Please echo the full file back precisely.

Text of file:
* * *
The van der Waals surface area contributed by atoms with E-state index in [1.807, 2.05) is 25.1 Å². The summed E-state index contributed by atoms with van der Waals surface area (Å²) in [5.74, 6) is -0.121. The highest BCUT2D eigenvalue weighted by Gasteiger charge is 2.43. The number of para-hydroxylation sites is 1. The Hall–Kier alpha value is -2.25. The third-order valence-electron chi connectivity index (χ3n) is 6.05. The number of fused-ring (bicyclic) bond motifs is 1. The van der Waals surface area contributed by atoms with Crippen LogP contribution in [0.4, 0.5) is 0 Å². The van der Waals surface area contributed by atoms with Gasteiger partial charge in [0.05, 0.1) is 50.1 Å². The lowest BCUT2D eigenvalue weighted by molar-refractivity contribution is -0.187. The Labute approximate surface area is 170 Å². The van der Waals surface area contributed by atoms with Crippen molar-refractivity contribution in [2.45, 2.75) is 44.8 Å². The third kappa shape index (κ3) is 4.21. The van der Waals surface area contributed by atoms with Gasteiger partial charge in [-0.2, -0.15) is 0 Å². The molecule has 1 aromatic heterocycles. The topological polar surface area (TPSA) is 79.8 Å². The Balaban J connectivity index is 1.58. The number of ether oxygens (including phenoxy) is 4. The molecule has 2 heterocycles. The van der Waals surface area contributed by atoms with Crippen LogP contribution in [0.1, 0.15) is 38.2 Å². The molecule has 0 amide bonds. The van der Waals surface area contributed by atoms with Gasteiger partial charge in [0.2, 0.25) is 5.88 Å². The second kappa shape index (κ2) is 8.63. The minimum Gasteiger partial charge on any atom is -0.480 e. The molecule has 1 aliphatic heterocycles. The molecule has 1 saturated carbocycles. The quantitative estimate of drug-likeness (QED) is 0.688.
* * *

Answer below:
The van der Waals surface area contributed by atoms with E-state index in [1.807, 2.05) is 25.1 Å². The summed E-state index contributed by atoms with van der Waals surface area (Å²) in [5.74, 6) is -0.121. The highest BCUT2D eigenvalue weighted by Gasteiger charge is 2.43. The number of para-hydroxylation sites is 1. The Hall–Kier alpha value is -2.25. The third-order valence-electron chi connectivity index (χ3n) is 6.05. The number of fused-ring (bicyclic) bond motifs is 1. The van der Waals surface area contributed by atoms with Crippen LogP contribution in [0.4, 0.5) is 0 Å². The van der Waals surface area contributed by atoms with Gasteiger partial charge in [0.05, 0.1) is 50.1 Å². The lowest BCUT2D eigenvalue weighted by molar-refractivity contribution is -0.187. The Labute approximate surface area is 170 Å². The van der Waals surface area contributed by atoms with Crippen molar-refractivity contribution in [2.45, 2.75) is 44.8 Å². The third kappa shape index (κ3) is 4.21. The van der Waals surface area contributed by atoms with Gasteiger partial charge in [-0.2, -0.15) is 0 Å². The molecule has 1 aromatic heterocycles. The topological polar surface area (TPSA) is 79.8 Å². The Balaban J connectivity index is 1.58. The number of ether oxygens (including phenoxy) is 4. The molecule has 2 heterocycles. The van der Waals surface area contributed by atoms with Crippen LogP contribution in [0.1, 0.15) is 38.2 Å². The molecule has 0 amide bonds. The van der Waals surface area contributed by atoms with Gasteiger partial charge in [0.2, 0.25) is 5.88 Å². The second kappa shape index (κ2) is 8.63. The minimum Gasteiger partial charge on any atom is -0.480 e. The molecule has 1 aliphatic heterocycles. The molecule has 1 saturated carbocycles. The quantitative estimate of drug-likeness (QED) is 0.688.